In the past two years that I have been a student at Geneseo I have not talked about consent as much as we did in Dr. McCoy’s class the other week. I found it helpful to talk about what consent is and how it is more than just sexual consent. Growing up I never talked about consent. When I started college at SUNY Geneseo, they show all their freshman and sports teams a video about sexual consent. The video compares consent to offering someone a cup of tea, and shows us how we should think about sexual consent in this way (if someone does not want a cup of tea, do not force it down their throat, etc).
The tea video is the first way I remember being taught about consent until Dr. McCoy’s class. At first, I only thought about consent in the one way, I was unaware that there were many different forms of consent. Then, in Dr. McCoy’s class, we started to talk about how consent is more complex, and it is taken in a broader sense. After class, I looked up the definition of consent, because I wanted to know even more about what it is. The Dictionary website defined consent as “To permit, approve, or agree; comply or Yield (often followed by to or an infinitive)”. The website even gave examples of ways consent is used. One example, given by Emily Shire, says, “Since when is a loud noise the only sign of resistance and lack of consent?” This got me thinking more about how we consent with our roommate situations: you have to consent to play music, opening a window, shutting off a light, etc. This is one example of how consent is more than just sexual.
Dr. McCoy gave us a handout in class from the SUNY policy about the definition of consent. By reading this handout I still got the idea that we were going to talk about consent in the sexual reference. The hand out goes into detail how it “is clear” saying that “Affirmative consent is a clear, unambiguous, knowing, informed, and voluntary agreement between all participants engaged in sexual activity…” After reading this handout, Dr. McCoy started talking about how consent is more than sex, it can range from sexual, to asking a roommate if it’s okay to open a window, or to consent to go to class and participating.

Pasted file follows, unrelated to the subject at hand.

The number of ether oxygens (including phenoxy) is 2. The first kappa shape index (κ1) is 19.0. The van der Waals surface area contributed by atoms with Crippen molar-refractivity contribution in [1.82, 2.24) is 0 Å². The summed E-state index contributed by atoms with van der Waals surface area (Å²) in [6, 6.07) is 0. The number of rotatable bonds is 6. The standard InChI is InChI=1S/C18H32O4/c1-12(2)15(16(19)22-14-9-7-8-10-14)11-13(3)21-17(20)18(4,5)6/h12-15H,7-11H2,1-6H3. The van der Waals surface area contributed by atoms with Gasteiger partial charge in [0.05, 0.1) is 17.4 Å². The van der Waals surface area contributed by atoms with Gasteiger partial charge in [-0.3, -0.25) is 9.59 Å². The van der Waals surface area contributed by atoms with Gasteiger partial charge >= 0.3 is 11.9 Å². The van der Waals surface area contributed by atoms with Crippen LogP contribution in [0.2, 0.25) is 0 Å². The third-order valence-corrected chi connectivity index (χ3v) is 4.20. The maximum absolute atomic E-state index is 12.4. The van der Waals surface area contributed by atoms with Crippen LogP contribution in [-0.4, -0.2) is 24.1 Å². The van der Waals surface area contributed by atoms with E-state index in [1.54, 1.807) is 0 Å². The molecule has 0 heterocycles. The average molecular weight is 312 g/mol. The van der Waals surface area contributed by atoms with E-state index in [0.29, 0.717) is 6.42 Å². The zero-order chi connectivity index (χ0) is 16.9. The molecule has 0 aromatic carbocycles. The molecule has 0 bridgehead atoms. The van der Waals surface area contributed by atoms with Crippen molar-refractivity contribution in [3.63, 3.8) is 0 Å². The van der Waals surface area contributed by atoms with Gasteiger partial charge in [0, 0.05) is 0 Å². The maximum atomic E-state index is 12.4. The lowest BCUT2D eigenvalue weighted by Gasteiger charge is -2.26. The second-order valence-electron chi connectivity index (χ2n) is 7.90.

Consent in class between a professor and their students’ is interesting to think about. In Jessica’s blog post she asks the question “Should professors ask their students for their consent when it comes to things like randomly calling on them in class or as students of the college do, we automatically give our consent when we pay our tuition bills and register for our classes?” In response to this question, I think that some professors do automatically think that if you take their class you are consenting to participate, otherwise, you get a bad grade in their class. In my past classes this is exactly how I felt, but in Dr. McCoy’s class she gives us the opportunity to consent when it came to giving her our cellphone numbers’, and giving us the option to read aloud. We have the option to say no at any point in class if we feel uncomfortable.
It can be stressful to go to class and not know if you will be called on or not. Some people can dread going to a class or even drop out of a class because they don’t feel comfortable being randomly called on to read aloud. I think teachers should receive the consent of their students to call on them randomly, or they could only call on students with their hands raised. I’ve had a professor who has called me out in class because I didn’t participate that day and made me talk about a topic I didn’t want to talk about. Due to this, it made me uncomfortable to be forced to participate in this way. I never consented to being called out in class, and I believe that this should be addressed by all professors at SUNY Geneseo to ask for consent to call out their students’, or get the consent to make them randomly read aloud.